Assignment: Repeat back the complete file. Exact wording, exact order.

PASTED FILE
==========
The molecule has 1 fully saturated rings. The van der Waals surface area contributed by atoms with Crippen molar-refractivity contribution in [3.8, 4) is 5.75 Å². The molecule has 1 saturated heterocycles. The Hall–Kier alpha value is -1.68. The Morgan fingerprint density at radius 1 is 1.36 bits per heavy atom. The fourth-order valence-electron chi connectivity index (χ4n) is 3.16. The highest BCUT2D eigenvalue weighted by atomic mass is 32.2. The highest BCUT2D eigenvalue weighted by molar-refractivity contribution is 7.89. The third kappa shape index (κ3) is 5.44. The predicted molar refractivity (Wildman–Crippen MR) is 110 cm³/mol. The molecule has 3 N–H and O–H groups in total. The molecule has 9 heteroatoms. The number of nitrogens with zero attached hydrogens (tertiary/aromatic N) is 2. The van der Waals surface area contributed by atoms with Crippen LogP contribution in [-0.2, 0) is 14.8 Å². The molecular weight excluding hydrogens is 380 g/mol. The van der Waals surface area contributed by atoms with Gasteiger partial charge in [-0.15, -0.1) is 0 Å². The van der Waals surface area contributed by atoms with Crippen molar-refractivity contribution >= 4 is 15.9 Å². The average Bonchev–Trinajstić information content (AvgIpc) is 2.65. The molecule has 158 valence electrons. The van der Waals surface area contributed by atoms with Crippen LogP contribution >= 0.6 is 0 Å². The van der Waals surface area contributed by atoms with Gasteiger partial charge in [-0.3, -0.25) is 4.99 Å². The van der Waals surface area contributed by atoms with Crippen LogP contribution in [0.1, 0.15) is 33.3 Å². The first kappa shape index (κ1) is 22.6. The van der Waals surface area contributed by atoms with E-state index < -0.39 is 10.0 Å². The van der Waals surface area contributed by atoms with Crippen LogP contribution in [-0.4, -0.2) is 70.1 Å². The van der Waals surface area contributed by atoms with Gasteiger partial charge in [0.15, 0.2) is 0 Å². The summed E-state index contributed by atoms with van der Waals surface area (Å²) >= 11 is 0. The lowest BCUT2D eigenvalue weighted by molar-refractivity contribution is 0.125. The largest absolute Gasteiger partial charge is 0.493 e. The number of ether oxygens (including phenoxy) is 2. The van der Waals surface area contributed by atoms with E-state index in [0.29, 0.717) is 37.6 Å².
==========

The molecule has 1 fully saturated rings. The van der Waals surface area contributed by atoms with Crippen molar-refractivity contribution in [3.8, 4) is 5.75 Å². The molecule has 1 saturated heterocycles. The Hall–Kier alpha value is -1.68. The Morgan fingerprint density at radius 1 is 1.36 bits per heavy atom. The fourth-order valence-electron chi connectivity index (χ4n) is 3.16. The highest BCUT2D eigenvalue weighted by atomic mass is 32.2. The highest BCUT2D eigenvalue weighted by molar-refractivity contribution is 7.89. The third kappa shape index (κ3) is 5.44. The predicted molar refractivity (Wildman–Crippen MR) is 110 cm³/mol. The molecule has 3 N–H and O–H groups in total. The molecule has 9 heteroatoms. The number of nitrogens with zero attached hydrogens (tertiary/aromatic N) is 2. The van der Waals surface area contributed by atoms with Crippen LogP contribution in [-0.2, 0) is 14.8 Å². The molecular weight excluding hydrogens is 380 g/mol. The van der Waals surface area contributed by atoms with Gasteiger partial charge in [-0.15, -0.1) is 0 Å². The van der Waals surface area contributed by atoms with Crippen molar-refractivity contribution >= 4 is 15.9 Å². The average Bonchev–Trinajstić information content (AvgIpc) is 2.65. The molecule has 158 valence electrons. The van der Waals surface area contributed by atoms with Crippen LogP contribution >= 0.6 is 0 Å². The van der Waals surface area contributed by atoms with Gasteiger partial charge in [-0.3, -0.25) is 4.99 Å². The van der Waals surface area contributed by atoms with Crippen LogP contribution in [0.1, 0.15) is 33.3 Å². The first kappa shape index (κ1) is 22.6. The van der Waals surface area contributed by atoms with E-state index < -0.39 is 10.0 Å². The van der Waals surface area contributed by atoms with Crippen LogP contribution in [-0.4, -0.2) is 70.1 Å². The van der Waals surface area contributed by atoms with Gasteiger partial charge in [0.15, 0.2) is 0 Å². The summed E-state index contributed by atoms with van der Waals surface area (Å²) >= 11 is 0. The lowest BCUT2D eigenvalue weighted by molar-refractivity contribution is 0.125. The largest absolute Gasteiger partial charge is 0.493 e. The number of ether oxygens (including phenoxy) is 2. The van der Waals surface area contributed by atoms with E-state index in [0.29, 0.717) is 37.6 Å².